Learning to use large muscle groups to create horizontal propulsion with minimal vertical oscillation will help you run farther and faster.
Upward thrust method
One challenge for runners is creating propulsion as close to purely horizontal as possible. Excessive vertical displacement increases the energy cost of running dramatically. The most common method runners use to develop propulsion is the upward thrust. At toe off, the knee is straightened forcefully, thrusting the body up and forward.
This technique wastes a tremendous amount of energy, leads to local muscular fatigue in the quadriceps and slows turnover.
The direction of the force created by extending the knee is slightly forward, but mostly upward. The extended flight time decreases turnover, more than offsetting the slight increase in stride length, resulting in slower running speed and increased energy cost. This up and down method of running, employed to some degree by most runners, is extremely inefficient. If an athlete's quadriceps fatigue during long runs even at easy pace, he probably subscribes to the upward thrust paradigm of propulsion.
The quadriceps muscles work in the vertical plane. On flat ground, the quadriceps should contract only at the moment of foot-strike to hold the body up. The quadriceps should minimize knee bend at foot-strike, catching body weight, but should not create propulsion. This is especially important for triathletes, who must run with quadriceps fatigued from the bike.
Another common error of propulsion is the pull through. The runner avoids the upward thrust push-off, instead creating propulsion by bending the knee and pulling his body forward with the hamstring muscles. This running style is reasonably energy efficient; it does minimize vertical displacement and landing impact. The problem with this running style is the demand that it places on the hamstring muscles.
The hamstring muscles are a relatively small and weak muscle group. When they are almost exclusively responsible for propulsion, they fatigue easily. Using larger muscles along with the hamstrings enables a runner to take advantage of the benefits of the energy-efficient (horizontal) style, but prevents local muscular fatigue in the hamstrings by spreading the workload over greater muscle mass.
If an athlete suffers from hamstring fatigue or cramping during long or hard runs, while the rest of the body feels fairly comfortable, he probably uses pull-through propulsion. Learning to engage more muscle for propulsion while maintaining the horizontal movement will increase speed and endurance.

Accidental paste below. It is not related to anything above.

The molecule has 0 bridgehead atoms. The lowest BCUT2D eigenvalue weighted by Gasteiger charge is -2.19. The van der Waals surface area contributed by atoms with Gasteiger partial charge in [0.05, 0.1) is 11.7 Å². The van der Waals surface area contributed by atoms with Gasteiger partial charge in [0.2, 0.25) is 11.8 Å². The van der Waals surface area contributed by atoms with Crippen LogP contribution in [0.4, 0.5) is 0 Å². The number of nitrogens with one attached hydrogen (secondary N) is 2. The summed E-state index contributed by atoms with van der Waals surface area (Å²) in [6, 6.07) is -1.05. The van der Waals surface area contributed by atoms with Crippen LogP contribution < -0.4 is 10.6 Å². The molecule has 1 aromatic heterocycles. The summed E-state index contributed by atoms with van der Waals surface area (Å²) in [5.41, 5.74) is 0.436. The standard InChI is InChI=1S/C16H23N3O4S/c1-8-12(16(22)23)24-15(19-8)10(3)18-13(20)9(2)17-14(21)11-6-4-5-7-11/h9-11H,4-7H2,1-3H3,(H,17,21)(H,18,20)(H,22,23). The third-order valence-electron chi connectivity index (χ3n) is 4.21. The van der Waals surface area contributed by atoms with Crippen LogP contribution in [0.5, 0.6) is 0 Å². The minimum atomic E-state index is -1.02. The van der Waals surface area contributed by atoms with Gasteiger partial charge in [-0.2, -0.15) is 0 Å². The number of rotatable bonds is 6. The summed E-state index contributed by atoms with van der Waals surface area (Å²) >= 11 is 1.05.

The two common errors of creating propulsion for running involve movement at the knee. Optimal technique for creating propulsion when running on flat ground requires a constant knee angle through the propulsive phases of the stride cycle.
I call the recommended technique the foot-drag movement. It involves pivoting the leg backward from the hip with the entire leg as a fixed unit. The knee should be slightly bent, but the knee angle should not change from just before foot-strike, through the period of contact with the ground, to the follow-through. Through the entire propulsion phase, the knee angle should be slightly bent and constant. This technique accomplishes a number of goals of efficient, fast, sustained running:
The hamstring muscles are unusual in that they cross two major joints. The hamstrings attach above the hip, cross both the hip and the knee joints, and attach below the knee. Due to this unique attachment, they serve two major functions: extending the hip joint and flexing the knee joint. The gluteus maximus muscles, on the other hand, cross only one major joint, the hip. The glute muscles' only major action is hip extension.
The pull-through method of propulsion creates nearly horizontal propulsion, but it fails to engage the largest and strongest muscle in the body, the glutes. Which do you think would be stronger, your hamstring muscles, or your hamstring muscles and your glutes working together? That answer is obvious. If knee flexion is the primary producer of propulsion, the hamstrings have to create the force by themselves. By using hip extension instead of knee flexion to create propulsion, the hamstrings work in conjunction with the glutes, therefore each muscle is required to produce less force. Obviously, this minimizes fatigue.
Pull-through runners frequently have extremely tight hip-flexors, preventing correct hip extension. Stretching these muscles will enable you to incorporate better technique for developing propulsion, allowing you to create high levels of horizontal propulsion without local muscular fatigue.
Developing a stride that uses hip extension as the primary method of propulsion will enable runners to move more horizontally and to use large muscle groups to do the work. This will allow you to run farther and faster than ever before.
Ken Mierke, developer of Evolution Running (www.EvolutionRunning.com) coaches many of the fastest runners in the sport of triathlon. Ken is author of The Triathlete's Guide to Run Training, is head coach of Fitness Concepts and Director of Training for Joe Friel's Ultrafit. Ken's book and video are available at www.Fitness-Concepts.com.